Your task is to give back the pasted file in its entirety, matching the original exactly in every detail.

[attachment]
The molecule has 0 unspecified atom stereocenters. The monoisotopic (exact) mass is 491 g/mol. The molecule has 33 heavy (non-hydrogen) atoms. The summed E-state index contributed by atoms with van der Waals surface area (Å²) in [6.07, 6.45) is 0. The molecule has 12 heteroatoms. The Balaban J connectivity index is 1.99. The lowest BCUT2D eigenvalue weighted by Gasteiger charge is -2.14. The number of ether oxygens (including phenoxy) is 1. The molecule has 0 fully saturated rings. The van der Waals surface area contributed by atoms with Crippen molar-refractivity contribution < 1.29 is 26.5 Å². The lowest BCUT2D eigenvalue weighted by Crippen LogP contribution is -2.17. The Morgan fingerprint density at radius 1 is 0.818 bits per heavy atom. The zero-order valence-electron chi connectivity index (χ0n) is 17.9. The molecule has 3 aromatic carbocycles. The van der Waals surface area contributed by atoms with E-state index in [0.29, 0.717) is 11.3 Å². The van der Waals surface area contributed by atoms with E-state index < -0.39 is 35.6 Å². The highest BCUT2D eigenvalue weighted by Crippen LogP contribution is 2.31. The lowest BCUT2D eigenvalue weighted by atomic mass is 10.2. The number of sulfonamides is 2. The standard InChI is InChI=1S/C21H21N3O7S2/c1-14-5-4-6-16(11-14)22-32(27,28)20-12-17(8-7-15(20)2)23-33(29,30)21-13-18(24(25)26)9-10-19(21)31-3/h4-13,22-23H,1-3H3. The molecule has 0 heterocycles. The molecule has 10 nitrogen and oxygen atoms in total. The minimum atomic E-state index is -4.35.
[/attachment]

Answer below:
The molecule has 0 unspecified atom stereocenters. The monoisotopic (exact) mass is 491 g/mol. The molecule has 33 heavy (non-hydrogen) atoms. The summed E-state index contributed by atoms with van der Waals surface area (Å²) in [6.07, 6.45) is 0. The molecule has 12 heteroatoms. The Balaban J connectivity index is 1.99. The lowest BCUT2D eigenvalue weighted by Gasteiger charge is -2.14. The number of ether oxygens (including phenoxy) is 1. The molecule has 0 fully saturated rings. The van der Waals surface area contributed by atoms with Crippen molar-refractivity contribution < 1.29 is 26.5 Å². The lowest BCUT2D eigenvalue weighted by Crippen LogP contribution is -2.17. The Morgan fingerprint density at radius 1 is 0.818 bits per heavy atom. The zero-order valence-electron chi connectivity index (χ0n) is 17.9. The molecule has 3 aromatic carbocycles. The van der Waals surface area contributed by atoms with E-state index in [0.29, 0.717) is 11.3 Å². The van der Waals surface area contributed by atoms with E-state index < -0.39 is 35.6 Å². The highest BCUT2D eigenvalue weighted by Crippen LogP contribution is 2.31. The lowest BCUT2D eigenvalue weighted by atomic mass is 10.2. The number of sulfonamides is 2. The standard InChI is InChI=1S/C21H21N3O7S2/c1-14-5-4-6-16(11-14)22-32(27,28)20-12-17(8-7-15(20)2)23-33(29,30)21-13-18(24(25)26)9-10-19(21)31-3/h4-13,22-23H,1-3H3. The molecule has 0 heterocycles. The molecule has 10 nitrogen and oxygen atoms in total. The minimum atomic E-state index is -4.35.